Matthew Continent, a political researcher at the American Enterprise Institute, said most Americans know about Nov. 5, 2024, that they will elect a president. But they do not know, for example, who the two parties will nominate for the elections.
Trump will begin the race as if he were in office.
Continetti wrote in the National Review that US President Joe Biden says he intends to run again. But the reality may be different.
Biden is the oldest US president, and he will be over 80 in 2024, and his health and cognitive abilities may prevent him from launching another campaign. If that happens, Biden will be the first president since Lyndon Johnson not to seek a second term.
His replacement on the Democratic ticket will be a mystery. Americans also do not know who the Republicans will nominate. At the time of writing, Trump is widely expected to run. If he wins the election, he will be the second president to serve his country in two non-consecutive terms since Grover Cleveland, in the nineteenth century.
Nor do Americans know the circumstances that will govern the United States and the world in two years. Crime, illegal immigration, critical race theory, gender ideology in education and abortion can determine elections.
There could be a downturn, a financial crisis or both. And the war in Ukraine could expand to include NATO. China may also invade Taiwan. While North Korea is always a concern and war is a constant threat in the Middle East. But perhaps the worst results can be avoided.
“The most likely result is another Trump nomination followed by a Trump-Biden rematch.” https://t.co/9YiBMIlvLK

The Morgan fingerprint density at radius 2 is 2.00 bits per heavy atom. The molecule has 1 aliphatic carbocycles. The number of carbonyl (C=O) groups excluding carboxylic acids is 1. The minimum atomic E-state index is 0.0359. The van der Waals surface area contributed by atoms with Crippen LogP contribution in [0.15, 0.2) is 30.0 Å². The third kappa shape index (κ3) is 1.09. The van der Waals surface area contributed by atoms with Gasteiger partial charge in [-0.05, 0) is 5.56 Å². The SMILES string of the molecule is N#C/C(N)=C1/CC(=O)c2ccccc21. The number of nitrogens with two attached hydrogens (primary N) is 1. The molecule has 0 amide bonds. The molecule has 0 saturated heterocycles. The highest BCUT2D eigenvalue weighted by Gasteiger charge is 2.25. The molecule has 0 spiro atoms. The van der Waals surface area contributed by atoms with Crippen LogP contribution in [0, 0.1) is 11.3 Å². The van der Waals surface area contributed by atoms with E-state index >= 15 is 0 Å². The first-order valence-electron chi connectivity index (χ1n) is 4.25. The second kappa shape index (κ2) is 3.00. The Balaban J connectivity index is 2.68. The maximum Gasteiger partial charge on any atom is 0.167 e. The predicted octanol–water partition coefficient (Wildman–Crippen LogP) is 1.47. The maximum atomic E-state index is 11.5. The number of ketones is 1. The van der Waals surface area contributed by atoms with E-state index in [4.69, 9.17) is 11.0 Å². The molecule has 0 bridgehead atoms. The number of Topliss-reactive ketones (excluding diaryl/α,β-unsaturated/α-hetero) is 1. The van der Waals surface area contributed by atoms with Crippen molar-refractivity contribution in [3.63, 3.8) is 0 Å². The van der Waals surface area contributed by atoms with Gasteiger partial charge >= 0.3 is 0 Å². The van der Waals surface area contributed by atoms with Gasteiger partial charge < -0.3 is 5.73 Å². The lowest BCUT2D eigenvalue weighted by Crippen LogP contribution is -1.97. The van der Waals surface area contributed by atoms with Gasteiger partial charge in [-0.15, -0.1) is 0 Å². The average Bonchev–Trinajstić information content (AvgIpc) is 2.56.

– Alaska GOP (@akgop) November 14, 2022
The economic situation may improve. But today Biden is weak, but there have been shifts in the past. Ronald Reagan, Bill Clinton and Barack Obama rose from terrible midterm elections to win a second term. They counted on the economic recovery and their own popularity.
But other presidents, including Trump, have not been so lucky. Will the 2024 Democratic nominee benefit from a similar combination of skill and luck?
Continuity notes the difficulty of removing incumbents from the White House, only four presidents have failed to win re-election in the past century. But Biden’s low popularity, his physical and mental conditions and the weakness of his party’s options put the Democrats in a difficult situation.
If Biden does not run again, his vice president, Kamala Harris, will be the front-runner for the nominations. But it’s a position she may not hold for long, as her approval rating is even lower than Biden’s, and his net favorability, according to the RealClearPolitics polling average, is minus 8 percentage points, while hers is minus 15 percentage points.
According to the author, it sometimes seems that Biden chose Harris as vice president to send a message to America: No matter how little you like me, things could be worse.
— Daniel N. Gullotta 🇺🇦 (@DanielGullotta) November 12, 2022
Harris will almost certainly mount a challenge in the primary. Her potential challengers include California Governor Gavin Newsom, Transportation Secretary Betty Buttigieg, Senators Elizabeth Warren and Amy Klobuchar, North Carolina Governor Roy Cooper, former New Orleans Mayor Mitch Landrieu, Rep. Alexandria Ocasio-Cortez, Colorado Governor Jared Polis, and Gov. Gretchen Whitmer.
Harris will benefit from her tenure and the inroads she has made among black voters. But her problem will be in the election campaign. She is very bad at it. The Democratic primaries will be bitter, noisy and unpredictable. In other words, it will look a lot like the Republican primary.
12 potential candidates
It is true that Trump will start the race as if he wants to take office. He will be the only candidate to win the Republican nomination, and he has won it before, as well as the presidency.